Wednesday, March 21, 2007

Why do smart people say such stupid things?

How is it that such seemingly talented folks like Michael Egnor can say such blatantly ignorant and stupid things? For those who haven't been following this, Dr. Egnor is a neurosurgeon at SUNY Stonybrook. He's the chair of the neurosurgery department no less. To reach such a an esteemed position would require that he be talented and hardworking (and at least a little clever). So why is he spouting such absolute nonsense about evolution? It's not that it's just wrongheaded, it contains such obvious glaring errors regarding facts that were worked out over a hundred years ago (one of which I discuss here).

But he's not the first talented guy to fall into this trap. How about Nobel-prize winner Kary Mullis? Here's the guy who invented PCR, a technique that has revolutionized medicine, forensics, molecular biology and every element of biology. Oh, and he says that HIV doesn't cause AIDS. Huh?

And what about Michael Crichton? He's a Harvard-educated medical doctor. Award-winning author and moviemaker. Oh yeah, and he's said some pretty stupid things about global warming. How is it that these very talented, high-achieving folks can say such stupid things about issues that are way out of their field of expertise? I think it's (misplaced) confidence.

This American Life has an episode devoted to just such a thing (it's well worth listening to, skip to Act 3 if you only want to listen to the story I'll be talking about). In A Little Bit of Knowledge, we hear about an electrician who thinks he's disproven Einstein, if he could only tweak the math a bit. He's an intelligent guy who's managed to build his own business. He can take apart anything and put it back together. He's self-taught. In short, he's a success. And very confident in himself. Because of this, he feels he can understand the more difficult parts of Einstein's theories, and that any failure to understand on his part means that Einstein got it wrong. It turns out there's a lot of these type of guys out there, and that they're often e-mailing physics professors to tell them that they've proven Einstein wrong. One physicist even wrote a crackpot index to describe the phenomenon.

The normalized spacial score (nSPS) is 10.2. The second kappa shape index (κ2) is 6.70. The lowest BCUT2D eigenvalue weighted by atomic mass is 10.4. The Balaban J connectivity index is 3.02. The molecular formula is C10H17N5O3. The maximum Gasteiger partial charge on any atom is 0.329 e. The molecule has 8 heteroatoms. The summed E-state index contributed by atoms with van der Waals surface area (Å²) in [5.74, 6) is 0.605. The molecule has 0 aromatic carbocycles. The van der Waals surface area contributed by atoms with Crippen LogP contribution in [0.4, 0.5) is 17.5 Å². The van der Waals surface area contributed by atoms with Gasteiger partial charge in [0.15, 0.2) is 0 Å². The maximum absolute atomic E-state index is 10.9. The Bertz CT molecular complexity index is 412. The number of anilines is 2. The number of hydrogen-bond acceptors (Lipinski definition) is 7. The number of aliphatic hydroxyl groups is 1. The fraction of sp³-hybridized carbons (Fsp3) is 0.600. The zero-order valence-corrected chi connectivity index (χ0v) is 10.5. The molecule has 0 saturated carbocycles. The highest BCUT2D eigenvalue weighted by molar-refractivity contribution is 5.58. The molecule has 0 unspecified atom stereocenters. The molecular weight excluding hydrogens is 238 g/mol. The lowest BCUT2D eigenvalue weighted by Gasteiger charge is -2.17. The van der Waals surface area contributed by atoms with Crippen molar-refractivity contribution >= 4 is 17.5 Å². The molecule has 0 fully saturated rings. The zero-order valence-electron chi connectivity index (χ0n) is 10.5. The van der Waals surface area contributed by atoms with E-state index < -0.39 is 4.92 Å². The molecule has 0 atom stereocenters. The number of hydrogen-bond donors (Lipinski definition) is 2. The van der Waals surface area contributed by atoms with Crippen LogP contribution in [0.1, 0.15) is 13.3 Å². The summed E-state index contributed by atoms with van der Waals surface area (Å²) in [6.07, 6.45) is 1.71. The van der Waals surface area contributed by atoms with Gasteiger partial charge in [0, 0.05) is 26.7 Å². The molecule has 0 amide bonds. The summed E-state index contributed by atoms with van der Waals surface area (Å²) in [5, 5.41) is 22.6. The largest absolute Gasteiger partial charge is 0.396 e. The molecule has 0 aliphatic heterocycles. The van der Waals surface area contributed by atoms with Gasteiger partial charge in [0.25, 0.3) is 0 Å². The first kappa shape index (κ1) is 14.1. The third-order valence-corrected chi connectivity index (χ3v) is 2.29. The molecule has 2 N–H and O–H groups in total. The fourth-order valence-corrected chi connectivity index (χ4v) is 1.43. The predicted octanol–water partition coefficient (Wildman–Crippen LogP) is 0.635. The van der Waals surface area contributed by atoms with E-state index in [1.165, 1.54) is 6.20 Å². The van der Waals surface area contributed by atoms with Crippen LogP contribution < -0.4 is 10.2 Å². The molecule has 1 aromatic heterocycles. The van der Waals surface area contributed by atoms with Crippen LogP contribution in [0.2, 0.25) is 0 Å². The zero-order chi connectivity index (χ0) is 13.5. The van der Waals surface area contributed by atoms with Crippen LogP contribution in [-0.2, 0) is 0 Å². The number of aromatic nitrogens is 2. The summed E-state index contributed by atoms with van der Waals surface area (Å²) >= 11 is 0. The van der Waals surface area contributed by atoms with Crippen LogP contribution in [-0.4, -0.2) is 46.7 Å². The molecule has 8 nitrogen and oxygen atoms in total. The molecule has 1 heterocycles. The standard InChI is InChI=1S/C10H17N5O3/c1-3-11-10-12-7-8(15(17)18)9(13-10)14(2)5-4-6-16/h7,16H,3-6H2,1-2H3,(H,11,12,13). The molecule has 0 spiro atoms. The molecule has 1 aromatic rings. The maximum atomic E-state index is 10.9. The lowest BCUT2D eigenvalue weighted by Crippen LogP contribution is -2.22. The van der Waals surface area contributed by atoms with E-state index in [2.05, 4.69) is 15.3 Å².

So does this describe our dear Michael Egnor? A smart guy, who fails to comprehend the subtleties of evolution, and blames those failings on Darwin rather than on his own education and/or intellect?

Digg!

8 comments:

Mark said...

Hey,
Put an RSS feed on your site. We've got similar goals here, and I'd like to track you.

JavaElemental said...

And what about Michael Crichton? He's a Harvard-educated medical doctor. Award-winning author and moviemaker. Oh yeah, and he's said some pretty stupid things about global warming.

Oh, come on now, be fair. He's said some pretty stupid things about every science he's used in his books. ;)

Anonymous said...

I, for one, am in Crichton's side.

I don't know zilch about climate, but I have been working with computer modeling of complex systems for five years, and there is simply no way anyone can be confident about the results of climate modeling - much less with all the certainty of the scientists who are claiming an apocalypse of global proportions due to global warming.

Anyway, time will tell -- I believe GW will eventually fall alongside Malthus, social darwinism, eugenics, the new ice age etc etc etc.

The Factician said...

"I don't know zilch about climate, but..."

And that's what's the problem. Basically, for you to hold that admittedly uninformed belief, you also have to believe one of the following two things:

1) That thousands of talented scientists working on this problem for more than a decade are deliriously wroong, and somehow you and Michael Crichton arrived at the correct answer in a matter of a few minutes or hours.

or

2) That thousands of talented scientists working on this problem for more than a decade are involved in an elaborate conspiracy to (create a market for carbon credits that they can manipulate/get research funding/ perpetrate a magnificent April Fool's day hoax that will be unveiled on April 1st 2020).

Either of those possibilities seems rather unlikely to me. Which do you prefer?

Anonymous said...

Guilty as charged.